We are a diverse community dedicated to critical assessment of ourselves and the world in which we live. We seek to engage everyone and we welcome debate. Families are active partners with the staff in advocating for children and encouraging democratic participation so that all voices can be heard.
Vision: Orca K-8 School is committed to providing a strong academic program to develop globally conscious student leaders through service learning and community building. Our school community celebrates the unique talents and gifts of each student engaging them in critical thinking and active participation. Our students develop respect for each other, their community and the world around them. Orca K-8 students are academically and socially prepared for high school and beyond.
Pledge: In this garden we all belong. We spread roots in rich soil. With wind, rain, and sun we grow fruits and flowers. We send seeds of change across the Earth.
A Brief History of Orca
In 1969, the Seattle School District offered a handful of alternative programs in response to parents who “didn’t like kids all sitting in rows and all on the same page at the same time in the same book and wanted a little more choice for their kids.” One was the “Free School,” whose charter included a wide variety of learning experiences, informal student groupings, evaluation based on parent-teacher-student conferences, and learning programs based on the individual needs of each child.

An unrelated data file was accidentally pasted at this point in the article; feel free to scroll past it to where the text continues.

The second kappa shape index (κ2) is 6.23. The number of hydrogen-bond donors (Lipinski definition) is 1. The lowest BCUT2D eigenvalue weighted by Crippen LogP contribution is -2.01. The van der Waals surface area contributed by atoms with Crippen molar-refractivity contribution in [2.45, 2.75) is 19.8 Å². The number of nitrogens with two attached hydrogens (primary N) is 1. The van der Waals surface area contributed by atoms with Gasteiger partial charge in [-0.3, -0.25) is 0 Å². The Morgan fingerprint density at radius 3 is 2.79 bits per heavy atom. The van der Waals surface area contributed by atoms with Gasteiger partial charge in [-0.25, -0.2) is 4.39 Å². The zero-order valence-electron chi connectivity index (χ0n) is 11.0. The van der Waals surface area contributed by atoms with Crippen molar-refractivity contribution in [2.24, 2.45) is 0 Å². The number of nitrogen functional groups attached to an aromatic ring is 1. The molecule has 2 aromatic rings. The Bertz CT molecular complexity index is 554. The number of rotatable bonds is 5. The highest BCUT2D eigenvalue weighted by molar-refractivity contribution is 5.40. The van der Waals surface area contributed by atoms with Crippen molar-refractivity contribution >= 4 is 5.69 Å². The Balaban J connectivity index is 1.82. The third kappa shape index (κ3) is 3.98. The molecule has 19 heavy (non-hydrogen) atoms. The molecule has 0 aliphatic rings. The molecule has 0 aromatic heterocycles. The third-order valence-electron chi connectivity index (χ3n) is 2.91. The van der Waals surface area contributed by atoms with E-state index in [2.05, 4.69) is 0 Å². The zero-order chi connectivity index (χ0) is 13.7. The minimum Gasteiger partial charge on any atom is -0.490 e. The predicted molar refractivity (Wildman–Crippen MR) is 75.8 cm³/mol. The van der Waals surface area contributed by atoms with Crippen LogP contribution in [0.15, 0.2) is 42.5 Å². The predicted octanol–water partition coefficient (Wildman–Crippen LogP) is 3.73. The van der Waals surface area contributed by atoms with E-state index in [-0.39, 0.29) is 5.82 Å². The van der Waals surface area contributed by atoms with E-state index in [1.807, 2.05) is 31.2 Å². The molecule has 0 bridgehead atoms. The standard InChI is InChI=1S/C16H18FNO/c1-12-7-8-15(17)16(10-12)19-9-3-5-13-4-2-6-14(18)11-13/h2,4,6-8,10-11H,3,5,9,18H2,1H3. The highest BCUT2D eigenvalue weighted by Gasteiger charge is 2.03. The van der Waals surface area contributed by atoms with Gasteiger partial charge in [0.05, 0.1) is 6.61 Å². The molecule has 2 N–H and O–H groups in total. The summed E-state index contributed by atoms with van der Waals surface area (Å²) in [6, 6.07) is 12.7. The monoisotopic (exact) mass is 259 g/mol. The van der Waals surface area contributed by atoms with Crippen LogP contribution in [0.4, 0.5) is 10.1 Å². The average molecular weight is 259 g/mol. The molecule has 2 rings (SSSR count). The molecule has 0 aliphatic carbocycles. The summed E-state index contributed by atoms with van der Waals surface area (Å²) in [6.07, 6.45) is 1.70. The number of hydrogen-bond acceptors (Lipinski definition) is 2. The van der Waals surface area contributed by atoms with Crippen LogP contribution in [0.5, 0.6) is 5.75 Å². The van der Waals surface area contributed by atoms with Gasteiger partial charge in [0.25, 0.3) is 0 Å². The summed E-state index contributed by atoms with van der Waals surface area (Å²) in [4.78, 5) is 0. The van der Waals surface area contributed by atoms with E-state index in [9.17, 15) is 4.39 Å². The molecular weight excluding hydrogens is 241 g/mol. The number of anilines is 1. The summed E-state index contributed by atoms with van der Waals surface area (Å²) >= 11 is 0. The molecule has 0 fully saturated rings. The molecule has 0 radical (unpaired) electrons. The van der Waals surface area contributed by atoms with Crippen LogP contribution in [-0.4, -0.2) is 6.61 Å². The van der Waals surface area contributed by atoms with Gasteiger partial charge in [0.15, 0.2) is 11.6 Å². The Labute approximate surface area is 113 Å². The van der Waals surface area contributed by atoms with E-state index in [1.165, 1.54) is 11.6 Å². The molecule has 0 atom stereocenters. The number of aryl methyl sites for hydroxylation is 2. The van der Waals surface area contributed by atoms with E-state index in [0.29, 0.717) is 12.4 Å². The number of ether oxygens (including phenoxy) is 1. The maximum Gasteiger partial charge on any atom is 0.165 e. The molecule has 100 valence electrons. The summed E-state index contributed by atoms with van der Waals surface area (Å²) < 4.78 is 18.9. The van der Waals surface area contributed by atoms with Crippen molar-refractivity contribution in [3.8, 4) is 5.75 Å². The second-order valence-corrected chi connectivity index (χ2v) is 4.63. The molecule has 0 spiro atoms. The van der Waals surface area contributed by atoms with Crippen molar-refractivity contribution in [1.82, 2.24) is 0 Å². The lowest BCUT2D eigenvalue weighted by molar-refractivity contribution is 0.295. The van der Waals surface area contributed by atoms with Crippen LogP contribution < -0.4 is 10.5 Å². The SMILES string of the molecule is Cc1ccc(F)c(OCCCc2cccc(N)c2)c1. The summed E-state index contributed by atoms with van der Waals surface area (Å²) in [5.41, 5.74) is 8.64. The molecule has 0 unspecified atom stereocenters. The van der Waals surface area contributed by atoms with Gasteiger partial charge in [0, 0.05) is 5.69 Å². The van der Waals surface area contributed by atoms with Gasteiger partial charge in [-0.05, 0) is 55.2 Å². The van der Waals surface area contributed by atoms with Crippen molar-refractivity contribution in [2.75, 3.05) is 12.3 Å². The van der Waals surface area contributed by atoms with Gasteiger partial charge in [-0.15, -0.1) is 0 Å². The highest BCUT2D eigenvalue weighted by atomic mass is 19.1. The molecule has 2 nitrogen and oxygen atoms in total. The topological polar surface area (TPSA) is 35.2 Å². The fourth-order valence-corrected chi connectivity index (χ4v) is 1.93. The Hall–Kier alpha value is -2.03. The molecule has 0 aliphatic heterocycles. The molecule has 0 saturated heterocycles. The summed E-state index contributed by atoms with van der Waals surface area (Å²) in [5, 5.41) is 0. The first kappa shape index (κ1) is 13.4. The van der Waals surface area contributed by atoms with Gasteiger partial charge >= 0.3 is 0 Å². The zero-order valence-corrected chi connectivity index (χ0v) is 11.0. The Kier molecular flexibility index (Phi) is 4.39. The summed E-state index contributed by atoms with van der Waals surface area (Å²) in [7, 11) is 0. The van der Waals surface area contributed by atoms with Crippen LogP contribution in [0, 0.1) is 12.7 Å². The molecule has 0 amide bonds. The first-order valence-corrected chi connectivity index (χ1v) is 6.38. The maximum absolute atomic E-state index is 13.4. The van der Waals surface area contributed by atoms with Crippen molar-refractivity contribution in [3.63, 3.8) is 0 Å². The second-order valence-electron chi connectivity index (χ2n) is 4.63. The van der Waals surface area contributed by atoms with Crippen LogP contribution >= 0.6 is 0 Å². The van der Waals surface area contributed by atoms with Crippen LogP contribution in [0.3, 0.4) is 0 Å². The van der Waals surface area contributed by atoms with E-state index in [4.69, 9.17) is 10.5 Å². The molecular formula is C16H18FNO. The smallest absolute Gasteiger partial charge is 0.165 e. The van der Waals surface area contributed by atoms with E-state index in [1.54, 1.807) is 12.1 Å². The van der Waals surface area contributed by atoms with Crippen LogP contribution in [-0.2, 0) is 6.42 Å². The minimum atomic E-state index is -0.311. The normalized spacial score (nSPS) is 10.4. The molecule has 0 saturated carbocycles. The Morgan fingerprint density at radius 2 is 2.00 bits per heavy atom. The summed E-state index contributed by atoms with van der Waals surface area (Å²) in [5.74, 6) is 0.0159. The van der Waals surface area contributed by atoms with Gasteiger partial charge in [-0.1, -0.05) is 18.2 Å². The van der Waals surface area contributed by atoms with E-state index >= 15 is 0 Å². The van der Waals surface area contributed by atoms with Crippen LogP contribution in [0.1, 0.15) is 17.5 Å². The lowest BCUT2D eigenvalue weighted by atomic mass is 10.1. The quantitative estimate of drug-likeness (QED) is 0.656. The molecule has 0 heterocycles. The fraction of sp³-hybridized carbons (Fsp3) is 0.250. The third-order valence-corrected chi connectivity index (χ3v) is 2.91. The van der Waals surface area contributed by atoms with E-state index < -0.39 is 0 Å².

The Allen Free School opened in 1972, with 44 students in a portable at John B. Allen Elementary School. By 1981, the thriving program had relocated to the B. F. Day building in Fremont, and changed its name to Orca in honor of the endangered whales of Puget Sound. In 1989, Orca moved to the Columbia building in the Columbia City neighborhood. Orca is now located in the Whitworth Elementary School building on the border of the Columbia City, Hillman City, and Seward Park neighborhoods.
Orca’s program has grown and evolved over the years, but one constant influence has been kindergarten teacher Marletta Iwasyk. On staff with the school since it began, Marletta’s approach to alternative education is “freedom with responsibility.” Said Marletta, “When we move to the new building the spirit of Orca I would like to see carried on is the family feeling we have, the togetherness, the sharing and collaboration among teachers and kids. It is important to me to get kids to be independent workers and to take care of each other.”
Hands-on education has long been a hallmark of Orca. The greenhouse, garden and science building opened at the school in 2008; a legacy of Orca’s longstanding garden and environmental education program that helps kids learn about science while digging in the dirt. Dance, art, class meetings, and cooperative problem-solving are all elements of Orca. Orca kids at all grade levels have have outdoor fun and learning experiences, including camp experiences for most classes every year.